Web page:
UN/Sahara: Petitioners and Delegates Support Morocco’s Autonomy Plan and UN Efforts Seeking Peaceful Resolution

UN/Sahara: Petitioners and Delegates Support Morocco’s Autonomy Plan and UN Efforts Seeking Peaceful Resolution

Several petitioners and Delegates of UN members States have voiced unwavering support to the autonomy plan offered by Morocco for the Sahara under its sovereignty, praising the socioeconomic development achieved in the Moroccan Sahara which enjoying peace, stability and inclusive growth.

Addressing the 2023 session of the United Nations C-24 convening in New York, the representative of Côte d’Ivoire said Morocco’s autonomy initiative offers many opportunities to local populations and is the best compromise solution to the Sahara issue.

Voicing concern about the situation in the Tindouf camps, he called for the recommendations of the Office of the High Commissioner for Human Rights (OHCHR) to be upheld.

The Delegate of Dominican Republic voiced support for the UN-led process aimed at reaching a mutually acceptable solution to the Sahara regional dispute in line with Security Council resolutions, describing the Moroccan autonomy Plan as a basis for reaching a realistic solution.

The representative of Antigua and Barbuda called on Algeria, Morocco, Mauritania and Polisario to continue to actively participate in good faith in the round-table processes, noting that this is the only peaceful way to ensure a successful outcome.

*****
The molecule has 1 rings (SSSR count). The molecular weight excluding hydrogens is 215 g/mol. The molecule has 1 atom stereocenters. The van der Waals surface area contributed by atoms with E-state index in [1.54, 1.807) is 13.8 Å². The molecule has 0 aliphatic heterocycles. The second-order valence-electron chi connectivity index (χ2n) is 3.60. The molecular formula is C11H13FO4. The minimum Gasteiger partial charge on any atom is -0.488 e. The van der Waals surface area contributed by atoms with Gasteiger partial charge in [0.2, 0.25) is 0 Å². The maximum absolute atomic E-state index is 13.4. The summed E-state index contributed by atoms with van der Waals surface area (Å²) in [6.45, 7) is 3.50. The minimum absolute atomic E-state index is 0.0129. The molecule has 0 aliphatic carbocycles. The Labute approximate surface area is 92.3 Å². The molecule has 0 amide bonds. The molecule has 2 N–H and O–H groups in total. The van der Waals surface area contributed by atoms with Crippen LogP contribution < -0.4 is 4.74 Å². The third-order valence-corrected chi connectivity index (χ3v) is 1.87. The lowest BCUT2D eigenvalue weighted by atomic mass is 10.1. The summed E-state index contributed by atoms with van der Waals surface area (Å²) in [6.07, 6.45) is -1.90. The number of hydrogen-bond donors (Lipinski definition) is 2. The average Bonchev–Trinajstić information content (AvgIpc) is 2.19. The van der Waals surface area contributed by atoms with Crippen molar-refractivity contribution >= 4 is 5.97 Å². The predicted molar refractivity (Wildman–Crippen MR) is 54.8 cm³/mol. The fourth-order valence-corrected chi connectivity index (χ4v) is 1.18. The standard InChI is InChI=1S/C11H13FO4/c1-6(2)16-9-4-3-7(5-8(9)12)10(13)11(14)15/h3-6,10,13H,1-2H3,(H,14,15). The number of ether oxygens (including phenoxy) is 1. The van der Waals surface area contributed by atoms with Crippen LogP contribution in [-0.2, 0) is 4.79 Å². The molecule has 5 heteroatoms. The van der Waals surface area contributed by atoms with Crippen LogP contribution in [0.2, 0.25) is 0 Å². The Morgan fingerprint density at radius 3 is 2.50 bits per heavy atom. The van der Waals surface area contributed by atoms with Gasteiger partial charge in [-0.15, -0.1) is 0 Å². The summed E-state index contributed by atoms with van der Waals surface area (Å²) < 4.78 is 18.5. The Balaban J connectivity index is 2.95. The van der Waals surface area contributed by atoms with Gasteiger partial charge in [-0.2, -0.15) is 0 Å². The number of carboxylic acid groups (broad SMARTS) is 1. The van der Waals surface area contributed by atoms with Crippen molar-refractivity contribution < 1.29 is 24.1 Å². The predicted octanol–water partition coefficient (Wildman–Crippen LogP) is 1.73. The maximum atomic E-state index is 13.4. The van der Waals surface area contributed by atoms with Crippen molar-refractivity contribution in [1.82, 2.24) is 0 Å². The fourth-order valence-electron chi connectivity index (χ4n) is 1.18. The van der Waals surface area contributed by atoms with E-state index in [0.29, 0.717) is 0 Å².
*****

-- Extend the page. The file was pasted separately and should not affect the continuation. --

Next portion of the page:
Voicing support for Morocco’s autonomy initiative, he said it offers a compromise solution to the regional dispute and is in line with international law, the UN Charter and Security Council and General Assembly resolutions.

The delegate of Saint Lucia said the Moroccan autonomy initiative is serious and credible, urging all parties to the Sahara conflict to support the efforts of the UN Sahara envoy to advance dialogue towards a realistic and mutually acceptable solution.

The ambassador of Papua New Guinea reaffirmed his country’s backing to the Moroccan autonomy initiative, offering a solid basis to build on and progress towards a lasting solution, drawing on the United Nations Charter and relevant resolutions, noting the encouraging support of over 100 countries to the Moroccan proposal.